Most of the tribes went without a fight because they knew that they were no match for the U.S. government. However, as with any major change, some were not so easily encouraged to give up their homes and move to a strange land. A promised permanant homeland and finanical assistance were not enough. Eventually when the act was passed, the resisting tribes that were left behind were forced out by military coersion.
One of the main opposers of the forced relocation was the Cherokee Nation. They were persistent in their claim that they were independent from any federal or state government, using the Treaty of Hopewell as their main point. This treaty established borders between the United States and the Cherokee Nation. The Cherokee began negotiating a new Treaty, eventually coming up with the Treaty of New Echota, which provided a legal basis for the Trail of Tears. However, this treaty did not appease everyone.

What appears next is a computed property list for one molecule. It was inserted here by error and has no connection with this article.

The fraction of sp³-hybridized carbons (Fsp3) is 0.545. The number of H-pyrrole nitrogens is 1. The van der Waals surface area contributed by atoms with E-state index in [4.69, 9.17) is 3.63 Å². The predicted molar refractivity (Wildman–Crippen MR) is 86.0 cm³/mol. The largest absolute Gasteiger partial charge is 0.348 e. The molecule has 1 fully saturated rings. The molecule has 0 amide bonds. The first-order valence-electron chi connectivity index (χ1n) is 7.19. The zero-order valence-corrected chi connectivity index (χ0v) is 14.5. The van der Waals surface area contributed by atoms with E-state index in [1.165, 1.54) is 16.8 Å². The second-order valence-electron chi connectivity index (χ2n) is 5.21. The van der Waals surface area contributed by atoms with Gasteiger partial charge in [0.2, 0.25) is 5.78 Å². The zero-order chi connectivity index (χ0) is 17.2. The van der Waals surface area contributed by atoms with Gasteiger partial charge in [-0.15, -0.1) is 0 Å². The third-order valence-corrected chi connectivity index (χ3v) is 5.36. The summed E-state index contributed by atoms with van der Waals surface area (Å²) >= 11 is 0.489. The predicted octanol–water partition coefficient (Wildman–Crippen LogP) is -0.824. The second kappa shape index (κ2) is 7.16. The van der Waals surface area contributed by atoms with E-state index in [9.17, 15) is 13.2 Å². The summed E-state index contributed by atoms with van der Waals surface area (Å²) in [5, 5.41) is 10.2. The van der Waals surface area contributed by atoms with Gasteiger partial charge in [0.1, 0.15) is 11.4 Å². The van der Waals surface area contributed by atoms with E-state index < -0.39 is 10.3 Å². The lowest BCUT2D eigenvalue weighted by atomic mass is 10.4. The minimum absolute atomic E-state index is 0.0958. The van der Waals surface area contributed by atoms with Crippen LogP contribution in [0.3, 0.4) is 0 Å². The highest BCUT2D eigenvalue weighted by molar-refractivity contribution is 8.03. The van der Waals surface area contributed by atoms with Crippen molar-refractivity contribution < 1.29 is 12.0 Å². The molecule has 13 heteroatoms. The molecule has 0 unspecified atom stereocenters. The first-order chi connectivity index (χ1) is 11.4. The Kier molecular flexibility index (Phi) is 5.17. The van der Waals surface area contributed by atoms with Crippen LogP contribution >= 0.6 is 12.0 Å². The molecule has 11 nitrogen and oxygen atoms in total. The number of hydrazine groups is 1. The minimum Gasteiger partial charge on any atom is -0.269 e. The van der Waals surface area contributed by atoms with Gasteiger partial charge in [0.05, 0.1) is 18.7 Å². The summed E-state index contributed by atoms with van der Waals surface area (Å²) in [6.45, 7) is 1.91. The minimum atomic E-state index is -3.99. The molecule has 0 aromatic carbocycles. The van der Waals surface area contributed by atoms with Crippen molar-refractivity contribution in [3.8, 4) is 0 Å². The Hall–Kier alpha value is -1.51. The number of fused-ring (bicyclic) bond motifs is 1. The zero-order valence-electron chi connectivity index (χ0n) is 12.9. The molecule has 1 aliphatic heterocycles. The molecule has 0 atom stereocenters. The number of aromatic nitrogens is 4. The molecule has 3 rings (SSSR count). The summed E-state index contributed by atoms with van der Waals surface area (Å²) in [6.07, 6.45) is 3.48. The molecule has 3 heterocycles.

Therefore the Cherokee Nation was split in two; those who wanted to stay and fight against the removal and those who wanted to give in and move to their designated territory. Among those who wanted to fight were John Ross, the longest-serving Cherokee Principle Cheif. Ross was credited with being one of the main Cherokees who would try to fight for a better treaty. However, it was signed by other Cherokee men, John Ridge and Elias Boudinot, without the authority of John Ross. However, these men only had say over a fraction of the Cherokees, so not everyone moved.
The treaty required the Cherokee to move out of their homeland within two years. In those two years, only 2,000 Cherokees migrated, the remaining 16,000 were forced out by a brigade of 7,000 troops. They were not allowed time to gather any of their belongings and whites raided their homes as they were pushed out.